10 great tips for first-year students
It’s the first day of the fall semester. You have a list of a classes in your hand, a smile on your face and a backpack ready to be filled with crisp textbooks. You take a deep breath as you get ready to walk through the doors of MacEwan University for the first time as a bona fide post-secondary student.
Wait! Before you take those first steps into the next stage of your life, there are some things our students, faculty and staff think you should know. Here’s their advice:
1. Put yourself out there
Get involved and connect with people. Get to know your roommate, if you have one. Don’t hide in your room or at home talking on Facebook to all your high school friends. Get to know people, go to events, or get involved with a club. Meeting people, making new friends and building relationships help make the transition to university life easier.
—Tim Lade, residence life coordinator
2. Don’t sweat the small stuff
There are obviously going to be ups and downs – I had them – but don’t let them get you down. Keep moving forward and don’t underestimate yourself. You probably don’t even know your own potential.
—Shaun Harper, fourth-year student, Bachelor of Science
3. Talk to people
I have a friend from the very first class I took who I still meet for lunch every single week. A simple “hey, how’s it going?” turned into a four-year friendship.
—Lucas Ward, fourth-year student, Bachelor of Commerce
4. Don’t forget to buckle down
There are so many amazing opportunities in university – clubs, fun, travel – but don’t forget the study rule – for every hour you spend in a lecture, you should be spending two hours studying. If you’re in lectures for 15 hours a week, that’s 30 hours of studying. Forty-five hours a week is a lot of work – more than a full-time job, so make sure you don’t get behind. You’re paying $40,000 to $80,000 for your education. Make sure you get your money’s worth.
—David Fischer, student advisor/recruiter and MacEwan University alum
5. Big decisions take time
If you’re not sure what major or minor you want, take three courses in the first term and see how you feel. There’s no rush. For me it was a process. I started in immunology, then I wanted to do nursing and now I’m in biology. Take your time and listen to yourself. There are obviously people out there who are interested in nursing or biology and are passionate about it, but at the end of the day you need to decide what your passion is.
—Selam Beyene, MacEwan ambassador and third-year student, Bachelor of Science
6. Fourth-year students won’t bite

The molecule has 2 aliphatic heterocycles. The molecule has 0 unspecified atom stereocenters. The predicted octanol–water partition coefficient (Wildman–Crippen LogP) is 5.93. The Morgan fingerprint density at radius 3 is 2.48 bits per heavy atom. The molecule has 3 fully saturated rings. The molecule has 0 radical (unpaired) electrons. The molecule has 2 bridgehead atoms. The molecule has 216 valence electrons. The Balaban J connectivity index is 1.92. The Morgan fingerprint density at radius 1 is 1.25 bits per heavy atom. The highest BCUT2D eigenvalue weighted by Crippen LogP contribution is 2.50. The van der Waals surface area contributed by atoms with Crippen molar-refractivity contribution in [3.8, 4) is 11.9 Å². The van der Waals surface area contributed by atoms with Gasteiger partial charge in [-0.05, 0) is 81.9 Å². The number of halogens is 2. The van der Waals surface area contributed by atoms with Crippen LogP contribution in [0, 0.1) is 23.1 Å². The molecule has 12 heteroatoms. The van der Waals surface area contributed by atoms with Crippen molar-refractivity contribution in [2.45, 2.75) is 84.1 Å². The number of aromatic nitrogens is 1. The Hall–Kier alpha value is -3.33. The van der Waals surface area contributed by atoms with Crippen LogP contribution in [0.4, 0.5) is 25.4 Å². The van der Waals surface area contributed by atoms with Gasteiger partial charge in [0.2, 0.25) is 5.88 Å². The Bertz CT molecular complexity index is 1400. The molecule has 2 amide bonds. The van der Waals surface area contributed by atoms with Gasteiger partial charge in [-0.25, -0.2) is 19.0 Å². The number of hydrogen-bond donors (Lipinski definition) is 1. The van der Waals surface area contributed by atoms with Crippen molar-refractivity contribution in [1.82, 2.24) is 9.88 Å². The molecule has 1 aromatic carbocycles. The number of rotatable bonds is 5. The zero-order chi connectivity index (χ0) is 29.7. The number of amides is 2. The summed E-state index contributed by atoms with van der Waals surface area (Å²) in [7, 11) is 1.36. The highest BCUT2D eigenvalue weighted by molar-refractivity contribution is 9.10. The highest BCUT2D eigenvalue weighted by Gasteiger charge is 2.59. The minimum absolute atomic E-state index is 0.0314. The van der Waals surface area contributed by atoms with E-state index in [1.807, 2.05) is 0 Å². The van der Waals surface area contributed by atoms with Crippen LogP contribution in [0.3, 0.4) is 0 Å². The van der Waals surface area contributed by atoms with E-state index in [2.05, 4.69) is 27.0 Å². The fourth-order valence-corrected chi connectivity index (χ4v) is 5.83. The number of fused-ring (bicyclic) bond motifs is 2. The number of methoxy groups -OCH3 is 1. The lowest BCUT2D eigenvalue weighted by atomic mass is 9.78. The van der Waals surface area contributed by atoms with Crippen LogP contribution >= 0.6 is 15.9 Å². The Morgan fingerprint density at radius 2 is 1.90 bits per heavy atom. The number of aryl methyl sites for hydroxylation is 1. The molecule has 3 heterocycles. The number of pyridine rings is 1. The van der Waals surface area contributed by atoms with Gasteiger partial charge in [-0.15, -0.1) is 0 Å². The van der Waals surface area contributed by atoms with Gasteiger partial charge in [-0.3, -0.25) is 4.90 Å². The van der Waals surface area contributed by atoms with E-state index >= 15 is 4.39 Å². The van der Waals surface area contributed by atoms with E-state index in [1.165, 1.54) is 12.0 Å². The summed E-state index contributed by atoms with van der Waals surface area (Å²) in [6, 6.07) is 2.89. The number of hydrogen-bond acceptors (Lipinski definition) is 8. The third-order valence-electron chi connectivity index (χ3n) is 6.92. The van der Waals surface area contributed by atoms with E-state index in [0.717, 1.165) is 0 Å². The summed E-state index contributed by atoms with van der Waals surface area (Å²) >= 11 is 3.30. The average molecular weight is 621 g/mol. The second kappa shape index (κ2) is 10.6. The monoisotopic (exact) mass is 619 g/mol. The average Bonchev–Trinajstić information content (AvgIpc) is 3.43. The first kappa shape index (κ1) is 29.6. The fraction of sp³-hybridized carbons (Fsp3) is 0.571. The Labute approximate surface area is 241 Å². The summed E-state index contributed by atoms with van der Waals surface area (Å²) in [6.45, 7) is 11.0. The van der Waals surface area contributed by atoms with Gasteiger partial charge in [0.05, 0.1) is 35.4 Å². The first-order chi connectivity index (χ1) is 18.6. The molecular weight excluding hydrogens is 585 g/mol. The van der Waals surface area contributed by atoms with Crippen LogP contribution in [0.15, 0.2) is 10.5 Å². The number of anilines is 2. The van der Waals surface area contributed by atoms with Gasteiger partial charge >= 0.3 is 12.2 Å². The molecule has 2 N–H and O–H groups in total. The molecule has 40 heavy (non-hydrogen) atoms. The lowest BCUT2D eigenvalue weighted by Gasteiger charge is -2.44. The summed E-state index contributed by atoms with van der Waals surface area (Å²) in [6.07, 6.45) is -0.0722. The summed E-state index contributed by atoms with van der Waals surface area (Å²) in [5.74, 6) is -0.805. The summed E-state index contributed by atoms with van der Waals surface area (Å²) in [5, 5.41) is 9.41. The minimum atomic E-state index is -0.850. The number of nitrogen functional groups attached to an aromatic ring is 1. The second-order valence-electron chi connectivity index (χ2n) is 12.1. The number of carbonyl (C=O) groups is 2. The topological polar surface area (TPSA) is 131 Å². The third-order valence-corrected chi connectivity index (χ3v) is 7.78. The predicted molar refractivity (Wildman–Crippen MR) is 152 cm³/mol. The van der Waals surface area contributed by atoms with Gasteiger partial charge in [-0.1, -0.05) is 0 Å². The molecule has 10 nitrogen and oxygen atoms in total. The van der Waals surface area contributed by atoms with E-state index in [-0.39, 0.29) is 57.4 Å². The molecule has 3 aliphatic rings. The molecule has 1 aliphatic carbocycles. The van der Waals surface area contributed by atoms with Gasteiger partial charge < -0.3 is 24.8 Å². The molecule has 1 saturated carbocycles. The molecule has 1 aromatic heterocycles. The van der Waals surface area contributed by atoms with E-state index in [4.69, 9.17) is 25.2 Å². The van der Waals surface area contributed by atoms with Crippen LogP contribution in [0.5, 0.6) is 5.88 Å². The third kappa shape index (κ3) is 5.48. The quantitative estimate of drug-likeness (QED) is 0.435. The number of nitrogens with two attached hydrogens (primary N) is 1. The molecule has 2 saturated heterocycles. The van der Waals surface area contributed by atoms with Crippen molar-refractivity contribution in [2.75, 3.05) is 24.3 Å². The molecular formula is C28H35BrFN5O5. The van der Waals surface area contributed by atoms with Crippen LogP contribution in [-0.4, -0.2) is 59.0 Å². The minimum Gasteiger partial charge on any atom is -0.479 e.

First-year students often seem to think that second-, third- and fourth-year students aren’t interested in talking to them. I would love for a first-year student to come up to me and ask where a room is. Students here are welcoming – feel free to ask for help when you need it.
—Jane Vasylysyna, MacEwan ambassador and third-year student, Bachelor of Commerce
7. Have fun
Do something you enjoy every single day – a hobby, exercise or volunteering. Schedule it and take the time out of every day for it. You’ll reduce your stress and feel more relaxed.
—Adi Agrawal, MacEwan ambassador and third-year student, Bachelor of Commerce
8. No cruising allowed
Many students can excel in high school with very little effort. I’ve met with a lot of these students and I can tell you that the naturally gifted student who did that in high school can’t do it in university. You need to make sure you have a foundation of study skills to be successful.
—Frances Billingsley, associate registrar, records and registration
9. Check your email
Get in the habit of checking your MacEwan University email address regularly or redirect it to your personal email account. Programs share a lot of important information by email – it’s really the only way we have to communicate with you. We lay things out as clearly as possible, but if something doesn’t make sense, make an appointment to see your program advisor. We’re all here to help you.
—Karyn Hall, academic advisor, Bachelor of Commerce
10. Ask for help when you need it (or sooner)
If you find yourself in trouble – financially or academically – make sure you ask for help. If you’re concerned about your finances or are thinking of withdrawing from a course, see a financial aid advisor before you do anything else. There is funding available and there are often many options that you don’t even realize are out there – and you don’t necessarily need to be at the top of the class to qualify.
—Heather Nally, student advisor, prospective and financial aid advising
Looking for more advice?